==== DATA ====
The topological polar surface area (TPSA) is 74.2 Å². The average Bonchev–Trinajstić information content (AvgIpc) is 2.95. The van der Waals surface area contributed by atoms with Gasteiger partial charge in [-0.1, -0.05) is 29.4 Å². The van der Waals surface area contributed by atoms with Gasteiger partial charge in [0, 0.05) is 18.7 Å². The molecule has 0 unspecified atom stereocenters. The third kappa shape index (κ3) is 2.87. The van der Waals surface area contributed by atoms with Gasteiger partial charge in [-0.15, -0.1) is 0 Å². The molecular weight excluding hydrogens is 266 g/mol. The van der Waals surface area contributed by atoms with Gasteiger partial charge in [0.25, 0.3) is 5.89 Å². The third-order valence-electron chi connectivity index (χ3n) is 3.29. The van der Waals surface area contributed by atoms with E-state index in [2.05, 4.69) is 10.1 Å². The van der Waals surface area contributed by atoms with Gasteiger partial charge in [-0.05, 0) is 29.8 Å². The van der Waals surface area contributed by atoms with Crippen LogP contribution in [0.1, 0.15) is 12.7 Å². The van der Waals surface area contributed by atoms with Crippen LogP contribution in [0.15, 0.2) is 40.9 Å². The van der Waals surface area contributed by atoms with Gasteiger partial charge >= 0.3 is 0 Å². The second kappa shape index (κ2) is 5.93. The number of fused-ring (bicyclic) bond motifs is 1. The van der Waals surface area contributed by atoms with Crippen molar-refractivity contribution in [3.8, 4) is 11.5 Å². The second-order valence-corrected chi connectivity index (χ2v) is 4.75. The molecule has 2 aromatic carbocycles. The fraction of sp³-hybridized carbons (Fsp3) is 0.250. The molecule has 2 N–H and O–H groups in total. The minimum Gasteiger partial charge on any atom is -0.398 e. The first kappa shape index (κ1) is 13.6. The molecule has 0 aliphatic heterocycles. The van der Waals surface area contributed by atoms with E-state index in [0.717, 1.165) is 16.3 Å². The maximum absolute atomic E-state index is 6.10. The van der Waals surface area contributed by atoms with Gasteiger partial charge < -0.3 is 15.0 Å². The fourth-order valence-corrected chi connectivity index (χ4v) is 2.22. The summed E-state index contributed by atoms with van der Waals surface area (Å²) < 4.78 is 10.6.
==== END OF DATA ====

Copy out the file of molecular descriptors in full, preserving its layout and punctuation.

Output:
The topological polar surface area (TPSA) is 74.2 Å². The average Bonchev–Trinajstić information content (AvgIpc) is 2.95. The van der Waals surface area contributed by atoms with Gasteiger partial charge in [-0.1, -0.05) is 29.4 Å². The van der Waals surface area contributed by atoms with Gasteiger partial charge in [0, 0.05) is 18.7 Å². The molecule has 0 unspecified atom stereocenters. The third kappa shape index (κ3) is 2.87. The van der Waals surface area contributed by atoms with Gasteiger partial charge in [-0.15, -0.1) is 0 Å². The molecular weight excluding hydrogens is 266 g/mol. The van der Waals surface area contributed by atoms with Gasteiger partial charge in [0.25, 0.3) is 5.89 Å². The third-order valence-electron chi connectivity index (χ3n) is 3.29. The van der Waals surface area contributed by atoms with E-state index in [2.05, 4.69) is 10.1 Å². The van der Waals surface area contributed by atoms with Gasteiger partial charge in [-0.05, 0) is 29.8 Å². The van der Waals surface area contributed by atoms with Crippen LogP contribution in [0.1, 0.15) is 12.7 Å². The van der Waals surface area contributed by atoms with Crippen LogP contribution in [0.15, 0.2) is 40.9 Å². The van der Waals surface area contributed by atoms with Gasteiger partial charge >= 0.3 is 0 Å². The second kappa shape index (κ2) is 5.93. The number of fused-ring (bicyclic) bond motifs is 1. The van der Waals surface area contributed by atoms with Crippen molar-refractivity contribution in [3.8, 4) is 11.5 Å². The second-order valence-corrected chi connectivity index (χ2v) is 4.75. The molecule has 2 aromatic carbocycles. The fraction of sp³-hybridized carbons (Fsp3) is 0.250. The molecule has 2 N–H and O–H groups in total. The minimum Gasteiger partial charge on any atom is -0.398 e. The first kappa shape index (κ1) is 13.6. The molecule has 0 aliphatic heterocycles. The van der Waals surface area contributed by atoms with E-state index in [0.717, 1.165) is 16.3 Å². The maximum absolute atomic E-state index is 6.10. The van der Waals surface area contributed by atoms with Gasteiger partial charge < -0.3 is 15.0 Å². The fourth-order valence-corrected chi connectivity index (χ4v) is 2.22. The summed E-state index contributed by atoms with van der Waals surface area (Å²) < 4.78 is 10.6.